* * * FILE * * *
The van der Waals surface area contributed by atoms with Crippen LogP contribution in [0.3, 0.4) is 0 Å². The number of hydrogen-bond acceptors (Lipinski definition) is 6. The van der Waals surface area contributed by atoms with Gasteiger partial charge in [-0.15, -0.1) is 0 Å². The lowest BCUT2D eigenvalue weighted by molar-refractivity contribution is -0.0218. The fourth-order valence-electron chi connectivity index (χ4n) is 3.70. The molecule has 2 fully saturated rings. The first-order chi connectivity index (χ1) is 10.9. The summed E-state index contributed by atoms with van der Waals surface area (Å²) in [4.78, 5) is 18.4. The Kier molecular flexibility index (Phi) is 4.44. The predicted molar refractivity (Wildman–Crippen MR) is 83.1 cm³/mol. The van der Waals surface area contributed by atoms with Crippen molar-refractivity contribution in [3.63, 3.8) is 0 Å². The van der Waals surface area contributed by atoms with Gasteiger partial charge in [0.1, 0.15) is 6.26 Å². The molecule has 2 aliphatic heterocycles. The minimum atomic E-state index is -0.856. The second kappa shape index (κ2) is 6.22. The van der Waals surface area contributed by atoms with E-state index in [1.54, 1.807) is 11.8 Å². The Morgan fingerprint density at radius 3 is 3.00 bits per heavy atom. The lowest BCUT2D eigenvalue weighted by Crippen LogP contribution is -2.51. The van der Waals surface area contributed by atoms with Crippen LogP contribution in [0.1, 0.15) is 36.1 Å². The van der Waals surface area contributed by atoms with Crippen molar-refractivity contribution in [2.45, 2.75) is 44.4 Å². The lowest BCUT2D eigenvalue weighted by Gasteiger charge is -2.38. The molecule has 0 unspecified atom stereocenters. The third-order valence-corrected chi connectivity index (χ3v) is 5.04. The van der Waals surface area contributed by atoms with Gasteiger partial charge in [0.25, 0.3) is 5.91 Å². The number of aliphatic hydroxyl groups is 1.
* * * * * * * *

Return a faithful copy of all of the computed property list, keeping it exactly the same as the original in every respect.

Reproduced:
The van der Waals surface area contributed by atoms with Crippen LogP contribution in [0.3, 0.4) is 0 Å². The number of hydrogen-bond acceptors (Lipinski definition) is 6. The van der Waals surface area contributed by atoms with Gasteiger partial charge in [-0.15, -0.1) is 0 Å². The lowest BCUT2D eigenvalue weighted by molar-refractivity contribution is -0.0218. The fourth-order valence-electron chi connectivity index (χ4n) is 3.70. The molecule has 2 fully saturated rings. The first-order chi connectivity index (χ1) is 10.9. The summed E-state index contributed by atoms with van der Waals surface area (Å²) in [4.78, 5) is 18.4. The Kier molecular flexibility index (Phi) is 4.44. The predicted molar refractivity (Wildman–Crippen MR) is 83.1 cm³/mol. The van der Waals surface area contributed by atoms with Crippen molar-refractivity contribution in [3.63, 3.8) is 0 Å². The van der Waals surface area contributed by atoms with Gasteiger partial charge in [0.1, 0.15) is 6.26 Å². The molecule has 2 aliphatic heterocycles. The minimum atomic E-state index is -0.856. The second kappa shape index (κ2) is 6.22. The van der Waals surface area contributed by atoms with E-state index in [1.54, 1.807) is 11.8 Å². The Morgan fingerprint density at radius 3 is 3.00 bits per heavy atom. The lowest BCUT2D eigenvalue weighted by Crippen LogP contribution is -2.51. The van der Waals surface area contributed by atoms with Crippen LogP contribution in [0.1, 0.15) is 36.1 Å². The van der Waals surface area contributed by atoms with Crippen molar-refractivity contribution in [2.45, 2.75) is 44.4 Å². The lowest BCUT2D eigenvalue weighted by Gasteiger charge is -2.38. The molecule has 0 unspecified atom stereocenters. The third-order valence-corrected chi connectivity index (χ3v) is 5.04. The van der Waals surface area contributed by atoms with Gasteiger partial charge in [0.25, 0.3) is 5.91 Å². The number of aliphatic hydroxyl groups is 1.